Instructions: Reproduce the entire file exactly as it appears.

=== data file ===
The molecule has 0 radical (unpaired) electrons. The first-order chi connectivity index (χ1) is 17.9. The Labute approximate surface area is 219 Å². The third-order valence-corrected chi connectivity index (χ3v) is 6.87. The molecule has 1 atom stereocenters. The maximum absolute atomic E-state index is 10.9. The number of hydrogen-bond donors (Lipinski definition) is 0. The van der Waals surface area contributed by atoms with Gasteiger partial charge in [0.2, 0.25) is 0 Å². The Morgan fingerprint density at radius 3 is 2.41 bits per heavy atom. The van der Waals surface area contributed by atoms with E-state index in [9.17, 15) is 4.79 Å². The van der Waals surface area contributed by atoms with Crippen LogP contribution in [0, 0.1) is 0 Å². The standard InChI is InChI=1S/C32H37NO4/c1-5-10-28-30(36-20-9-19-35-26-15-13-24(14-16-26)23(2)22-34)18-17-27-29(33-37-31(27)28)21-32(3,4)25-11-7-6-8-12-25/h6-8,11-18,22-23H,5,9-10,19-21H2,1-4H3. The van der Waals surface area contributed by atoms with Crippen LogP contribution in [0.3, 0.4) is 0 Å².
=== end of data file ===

The molecule has 0 radical (unpaired) electrons. The first-order chi connectivity index (χ1) is 17.9. The Labute approximate surface area is 219 Å². The third-order valence-corrected chi connectivity index (χ3v) is 6.87. The molecule has 1 atom stereocenters. The maximum absolute atomic E-state index is 10.9. The number of hydrogen-bond donors (Lipinski definition) is 0. The van der Waals surface area contributed by atoms with Gasteiger partial charge in [0.2, 0.25) is 0 Å². The Morgan fingerprint density at radius 3 is 2.41 bits per heavy atom. The van der Waals surface area contributed by atoms with E-state index in [9.17, 15) is 4.79 Å². The van der Waals surface area contributed by atoms with Crippen LogP contribution in [0, 0.1) is 0 Å². The standard InChI is InChI=1S/C32H37NO4/c1-5-10-28-30(36-20-9-19-35-26-15-13-24(14-16-26)23(2)22-34)18-17-27-29(33-37-31(27)28)21-32(3,4)25-11-7-6-8-12-25/h6-8,11-18,22-23H,5,9-10,19-21H2,1-4H3. The van der Waals surface area contributed by atoms with Crippen LogP contribution in [0.3, 0.4) is 0 Å².